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Right now, this year, people who inherit get a benefit others do not. A step up in basis. If t no estate tax is desired then we better eliminate the step up in basis.

Of course, I favor an estate tax. You are dead. Death creates a transfer and we tax transfers. I'd set the exemption at a million, but not many will agree with me. We need to tax, the issue is who and what and how much. Given the huge disparity in wealth in the US I have no problem with progressive income taxes and estate taxes.
Amen
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Old 11-08-2010, 11:50 AM   #37
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I have mixed feelings on estate taxes.

I like the fact that taxing dead people just may lower the overall tax burden for the living. I also like the idea of putting some brakes on the uber-wealthy dynasties.

Yet, I feel that the estate tax rates are outrageous and confiscatory. If I were King, then I would just let all of the recipients pay ordinary income tax rates on what they received.
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Old 11-08-2010, 11:58 AM   #38
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Right now, this year, people who inherit get a benefit others do not. A step up in basis. If t no estate tax is desired then we better eliminate the step up in basis.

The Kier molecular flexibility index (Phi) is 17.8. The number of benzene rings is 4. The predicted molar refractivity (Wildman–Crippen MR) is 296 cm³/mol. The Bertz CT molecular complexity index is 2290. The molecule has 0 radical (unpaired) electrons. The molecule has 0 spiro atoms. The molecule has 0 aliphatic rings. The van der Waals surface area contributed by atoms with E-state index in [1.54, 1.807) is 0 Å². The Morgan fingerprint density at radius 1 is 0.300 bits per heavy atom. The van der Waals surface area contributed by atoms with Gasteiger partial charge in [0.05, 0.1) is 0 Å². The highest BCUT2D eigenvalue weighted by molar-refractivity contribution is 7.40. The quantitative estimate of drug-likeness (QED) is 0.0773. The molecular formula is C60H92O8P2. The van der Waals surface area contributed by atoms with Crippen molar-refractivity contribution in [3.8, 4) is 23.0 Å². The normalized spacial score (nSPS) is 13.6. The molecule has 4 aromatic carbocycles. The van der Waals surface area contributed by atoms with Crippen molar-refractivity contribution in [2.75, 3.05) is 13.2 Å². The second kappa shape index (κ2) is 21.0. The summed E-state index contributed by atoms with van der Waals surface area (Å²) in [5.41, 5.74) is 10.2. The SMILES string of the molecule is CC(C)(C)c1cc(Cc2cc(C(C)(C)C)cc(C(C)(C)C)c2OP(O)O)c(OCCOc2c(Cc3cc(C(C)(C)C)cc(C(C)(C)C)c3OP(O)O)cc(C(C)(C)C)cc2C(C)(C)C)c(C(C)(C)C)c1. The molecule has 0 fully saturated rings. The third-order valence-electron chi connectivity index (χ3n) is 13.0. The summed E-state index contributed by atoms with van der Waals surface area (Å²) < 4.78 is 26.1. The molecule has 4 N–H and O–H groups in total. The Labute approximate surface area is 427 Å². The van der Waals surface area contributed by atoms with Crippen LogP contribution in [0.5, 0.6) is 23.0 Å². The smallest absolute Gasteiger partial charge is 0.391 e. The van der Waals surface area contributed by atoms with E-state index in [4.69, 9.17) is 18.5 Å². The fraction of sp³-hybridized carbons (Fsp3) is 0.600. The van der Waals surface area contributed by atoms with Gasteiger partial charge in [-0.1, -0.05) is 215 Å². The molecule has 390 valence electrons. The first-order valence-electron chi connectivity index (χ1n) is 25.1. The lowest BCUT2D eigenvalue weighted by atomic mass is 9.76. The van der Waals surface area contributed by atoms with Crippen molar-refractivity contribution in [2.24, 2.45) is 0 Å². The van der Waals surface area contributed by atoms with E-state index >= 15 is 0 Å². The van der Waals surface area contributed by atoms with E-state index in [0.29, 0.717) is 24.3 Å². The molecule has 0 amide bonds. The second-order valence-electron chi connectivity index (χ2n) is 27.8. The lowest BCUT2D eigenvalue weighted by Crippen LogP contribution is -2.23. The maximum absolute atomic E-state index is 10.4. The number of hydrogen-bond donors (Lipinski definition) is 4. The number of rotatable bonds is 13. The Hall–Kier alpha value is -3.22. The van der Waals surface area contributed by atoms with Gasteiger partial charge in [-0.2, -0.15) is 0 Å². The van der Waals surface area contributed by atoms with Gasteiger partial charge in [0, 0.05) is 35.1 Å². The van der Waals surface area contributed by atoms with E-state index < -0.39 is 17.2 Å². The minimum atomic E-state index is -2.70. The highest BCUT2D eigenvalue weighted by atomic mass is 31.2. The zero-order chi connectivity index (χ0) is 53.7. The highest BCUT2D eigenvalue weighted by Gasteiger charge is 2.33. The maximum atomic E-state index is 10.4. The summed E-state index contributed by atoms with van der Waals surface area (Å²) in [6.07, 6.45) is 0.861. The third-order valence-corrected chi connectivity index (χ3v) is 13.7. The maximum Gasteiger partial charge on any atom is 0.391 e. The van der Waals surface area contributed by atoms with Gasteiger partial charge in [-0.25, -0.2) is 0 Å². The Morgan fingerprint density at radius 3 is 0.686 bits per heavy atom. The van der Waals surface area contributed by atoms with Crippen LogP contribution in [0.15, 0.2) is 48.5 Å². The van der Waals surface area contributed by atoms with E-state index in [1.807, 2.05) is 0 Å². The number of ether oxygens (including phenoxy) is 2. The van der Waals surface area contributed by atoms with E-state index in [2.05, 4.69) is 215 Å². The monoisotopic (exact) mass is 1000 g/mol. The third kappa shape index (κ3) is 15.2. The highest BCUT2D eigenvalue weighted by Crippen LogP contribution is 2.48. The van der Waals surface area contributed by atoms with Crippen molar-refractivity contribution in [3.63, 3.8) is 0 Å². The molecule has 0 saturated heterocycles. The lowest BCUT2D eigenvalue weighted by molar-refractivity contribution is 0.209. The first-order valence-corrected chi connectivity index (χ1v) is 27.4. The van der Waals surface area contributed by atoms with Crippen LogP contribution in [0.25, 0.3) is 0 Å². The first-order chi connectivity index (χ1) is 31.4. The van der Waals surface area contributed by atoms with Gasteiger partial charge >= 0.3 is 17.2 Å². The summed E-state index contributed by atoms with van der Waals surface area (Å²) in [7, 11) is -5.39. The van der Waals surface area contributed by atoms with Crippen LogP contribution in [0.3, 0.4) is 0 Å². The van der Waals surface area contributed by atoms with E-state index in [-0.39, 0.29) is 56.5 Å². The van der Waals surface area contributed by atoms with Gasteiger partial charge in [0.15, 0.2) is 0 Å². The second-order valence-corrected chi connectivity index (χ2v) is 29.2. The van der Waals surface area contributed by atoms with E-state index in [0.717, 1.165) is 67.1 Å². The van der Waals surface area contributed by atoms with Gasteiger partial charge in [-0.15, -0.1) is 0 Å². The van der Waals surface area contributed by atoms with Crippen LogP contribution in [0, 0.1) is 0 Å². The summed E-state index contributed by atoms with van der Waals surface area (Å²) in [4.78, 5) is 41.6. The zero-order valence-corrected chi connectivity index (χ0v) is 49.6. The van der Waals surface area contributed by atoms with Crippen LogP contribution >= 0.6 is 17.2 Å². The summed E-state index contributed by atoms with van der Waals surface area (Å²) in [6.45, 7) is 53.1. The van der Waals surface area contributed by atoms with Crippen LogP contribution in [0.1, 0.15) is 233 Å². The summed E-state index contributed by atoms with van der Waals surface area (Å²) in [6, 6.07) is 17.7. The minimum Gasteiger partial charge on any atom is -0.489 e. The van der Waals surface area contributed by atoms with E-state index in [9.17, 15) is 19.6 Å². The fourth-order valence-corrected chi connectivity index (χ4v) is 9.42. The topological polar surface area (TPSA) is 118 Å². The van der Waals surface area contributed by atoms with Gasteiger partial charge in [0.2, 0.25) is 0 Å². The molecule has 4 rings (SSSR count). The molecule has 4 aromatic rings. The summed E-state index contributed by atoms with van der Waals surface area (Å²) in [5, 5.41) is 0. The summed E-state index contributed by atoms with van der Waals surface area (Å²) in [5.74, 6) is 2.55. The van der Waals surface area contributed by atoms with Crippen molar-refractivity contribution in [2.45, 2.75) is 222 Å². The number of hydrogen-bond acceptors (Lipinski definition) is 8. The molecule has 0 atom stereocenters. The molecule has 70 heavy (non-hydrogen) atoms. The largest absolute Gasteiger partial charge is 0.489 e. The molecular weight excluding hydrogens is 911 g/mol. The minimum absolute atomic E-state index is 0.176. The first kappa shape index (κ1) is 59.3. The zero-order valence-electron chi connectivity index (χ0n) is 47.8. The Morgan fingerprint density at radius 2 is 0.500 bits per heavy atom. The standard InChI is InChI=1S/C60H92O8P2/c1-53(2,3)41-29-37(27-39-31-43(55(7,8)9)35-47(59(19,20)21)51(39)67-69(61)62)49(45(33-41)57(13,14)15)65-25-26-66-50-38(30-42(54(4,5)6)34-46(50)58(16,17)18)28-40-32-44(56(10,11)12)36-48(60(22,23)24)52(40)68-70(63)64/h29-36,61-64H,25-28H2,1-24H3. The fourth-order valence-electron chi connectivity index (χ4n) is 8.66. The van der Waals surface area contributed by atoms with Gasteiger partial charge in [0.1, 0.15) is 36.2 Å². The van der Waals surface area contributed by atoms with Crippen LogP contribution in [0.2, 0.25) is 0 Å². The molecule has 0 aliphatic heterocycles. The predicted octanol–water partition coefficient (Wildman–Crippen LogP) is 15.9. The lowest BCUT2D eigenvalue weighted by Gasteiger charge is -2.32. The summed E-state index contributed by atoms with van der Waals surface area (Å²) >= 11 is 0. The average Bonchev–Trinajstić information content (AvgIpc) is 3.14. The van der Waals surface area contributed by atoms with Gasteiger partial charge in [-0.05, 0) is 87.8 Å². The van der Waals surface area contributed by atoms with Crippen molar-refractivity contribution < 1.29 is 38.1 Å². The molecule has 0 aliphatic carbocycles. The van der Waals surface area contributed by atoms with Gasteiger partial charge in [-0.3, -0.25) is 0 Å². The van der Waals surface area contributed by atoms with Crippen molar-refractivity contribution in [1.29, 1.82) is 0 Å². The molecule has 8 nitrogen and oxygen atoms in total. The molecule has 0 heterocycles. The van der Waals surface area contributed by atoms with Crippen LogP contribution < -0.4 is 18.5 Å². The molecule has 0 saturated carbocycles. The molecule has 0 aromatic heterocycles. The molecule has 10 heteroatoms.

Of course, I favor an estate tax. You are dead. Death creates a transfer and we tax transfers. I'd set the exemption at a million, but not many will agree with me. We need to tax, the issue is who and what and how much. Given the huge disparity in wealth in the US I have no problem with progressive income taxes and estate taxes.
An estate tax with fully stepped basis is much simpler than income tax. I suspect that because the total amount is not that much and is relatively concentrated in few individuals, the lack of loopholes is because there hasn't been enough real interest.

Still, when comparing taxing an estate vs taxing unrealized capital gains + unearned income to the recipient, the difference is not as great as I first imagined. Without exemptions, 55% estate tax of $1M collects $550K in tax. The same $1M, assuming a long term asset with 25% cost basis, the subsequently taxed to the recipient at 35% marginal rate, would result in $423k tax. Less, but still a fair amount, and a very heavy burden of additional paperwork.

I still find it striking that the few people most dramatically affected - those that would pay the bulk of all estate tax, fully support the simple estate tax at it's previous high rate.
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Old 11-08-2010, 12:03 PM   #39
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I still find it striking that the few people most dramatically affected - those that would pay the bulk of all estate tax, fully support the simple estate tax at it's previous high rate.
I think there are a few highly publicized cases of people saying they favor it. I'm not sure that those who stand to lose their family businesses are clamoring for a continuation of this tax.
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Old 11-08-2010, 12:12 PM   #40
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The nice folks at the Congressional Budget Office have put together a brief on the estate and gift tax.

http://www.cbo.gov/ftpdocs/108xx/doc...tTax_Brief.pdf

On page 11 there is a table that describes the change from current law if the tax is repealed permanently, or set to the 2009 level (3.5 million exemption, 45% top rate)

It's more fun to argue with actual data!